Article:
“I have a passion for Andalusia because it contributed not only to Muslims but to humanity and human understanding. It contributed to the well-being of society, to its social harmony. This is missing nowadays.”H.R.H. Prince Turki al-Faisal
It was this very statement which stimulated my longstanding interest in the history of Spain’s southernmost region. To me, the study of history means using past experiences to make sense of today, learning from former mistakes and adopting practises which made those before us successful. Although there is a plethora of ethical, moral, intellectual and educational enlightenment which can be gained from reading into the history of Andalucia, there are also many mishaps and unfortunate incidents which occurred that can also be used as edification for the society we live in today.
Covering a lengthy period of time (approx 800 years), the history of Islam in Andalucia can take time to study and read due to it’s many complexities. However, this article will examine and revisit the cause of arrival of Muslims into Andalucia.
Formerly a land of European Christians, the Iberian Peninsula which covered modern day Spain and Portugal, was a place where Muslims and Islam communed with pre-existing Christians. At its inception, the newcomers into the land of Andalucia may have taken the Christians by surprise, however, the place swiftly transformed into a diverse and integrated society. At this point in history, we are no longer viewing this region as Christian Europe, but as Al Khateeb (2014) put it, it became both Muslim and Western Europe.
Since the emergence of Islam, there have been caliphates and dynasties with the four major ones being Rashidun, Umayyad, Abbasid and Ottoman consecutively. It is important to know that the Dynasty which had the most involvement with Islamic Spain was the Umayyad Dynasty. Also known as Banu Umayya in Arabic, etymologically the word Umayyad was formed due to the sons of Umayya Ibn Abd Shams who was the adopted son of Abd Shams Ibn Abd Manaf.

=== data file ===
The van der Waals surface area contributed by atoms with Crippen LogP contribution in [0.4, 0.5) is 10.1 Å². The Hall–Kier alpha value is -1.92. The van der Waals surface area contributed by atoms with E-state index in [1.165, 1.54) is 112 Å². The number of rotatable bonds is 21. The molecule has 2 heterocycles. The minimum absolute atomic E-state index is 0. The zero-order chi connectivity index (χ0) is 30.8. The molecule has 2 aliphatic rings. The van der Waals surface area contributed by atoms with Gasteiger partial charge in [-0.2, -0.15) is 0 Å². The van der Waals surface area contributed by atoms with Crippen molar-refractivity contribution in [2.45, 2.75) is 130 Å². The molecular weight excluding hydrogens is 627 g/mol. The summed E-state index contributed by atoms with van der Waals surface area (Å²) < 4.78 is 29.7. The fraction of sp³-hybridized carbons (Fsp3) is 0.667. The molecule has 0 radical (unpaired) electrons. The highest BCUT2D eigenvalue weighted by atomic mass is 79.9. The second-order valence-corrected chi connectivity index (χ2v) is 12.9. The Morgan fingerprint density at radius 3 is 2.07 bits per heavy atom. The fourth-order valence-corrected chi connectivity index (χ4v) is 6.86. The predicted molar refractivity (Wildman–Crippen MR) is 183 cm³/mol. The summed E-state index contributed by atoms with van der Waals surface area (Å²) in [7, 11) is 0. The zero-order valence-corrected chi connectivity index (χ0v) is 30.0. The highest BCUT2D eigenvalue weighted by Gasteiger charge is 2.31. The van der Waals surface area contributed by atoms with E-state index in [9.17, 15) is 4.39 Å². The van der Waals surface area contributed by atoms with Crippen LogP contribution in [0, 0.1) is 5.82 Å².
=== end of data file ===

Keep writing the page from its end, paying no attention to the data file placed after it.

In the year 710AD/78AH, Andalucia started to receive more and more Muslims under the Umayyad rule. This was a breakthrough in the history of Islam, as it was the first time that Muslims were entering this part of the world. Under the leadership of a man called Tariq Ibn Ziyad, Muslims made their way into the region with 12,000 troops taking care of the transition from Morocco.
History tells us that the reason for movement of Muslims into Andalucia was manifold. Let us first get rid of a discredited view. Collins (1995) tells us that ‘there is a myth surrounding Julian’s daughter being raped by [King] Roderic [who was the last Visigothic ruler in Spain before the arrival of the Muslims], but that has been discredited. Count Julain was the governor of Ceuta at the time and was in favour of the Muslims taking over, and hence the reason why he had a great part in the conquest of Muslims into Andalucia. While Julian’s motives for aiding the Muslims is unclear, it most likely had to have been financially or politically motivated’.
Undoubtedly, due to the suffering situation of Christian Europe under Visigothic rule and King Roderic failing to do a good job in serving his people, Muslims were called for help. Count Julian, the governor of Ceuta at the time, lent ships to Tariq to charge into modern day Spain (James, 2009). This coupled with the desire to spread Islam into Andalucia territory made for perfect reasons for a new civilisation to mark the beginning of something great in the region. Andalucia desperately needed a change and looked towards the Islamic way of life as a saviour.
Tariq’s army encountered little resistance when he assaulted the Iberian peninsula in 711.
The only notable opposition that the Muslims faced was that of the Visigoth’s King, Roderic
(711), and even they failed to provide a significant challenge to Tariq’s seizure of Spain. (Deegan, 2012)
Lost Islamic History, Firas Al-Khateeb, 2014
The Arabic Conquest of Spain: 710 – 796, Roger Collins, 1995
Early Islamic Spain (Culture and Civilization in the Middle East), David James, 2009 (Original work by Ibn al-Qutiya (977))
Roderic’s Failure and Tariq’s Success: Why the Muslims Conquered Spain, Arthur Deegan, 2012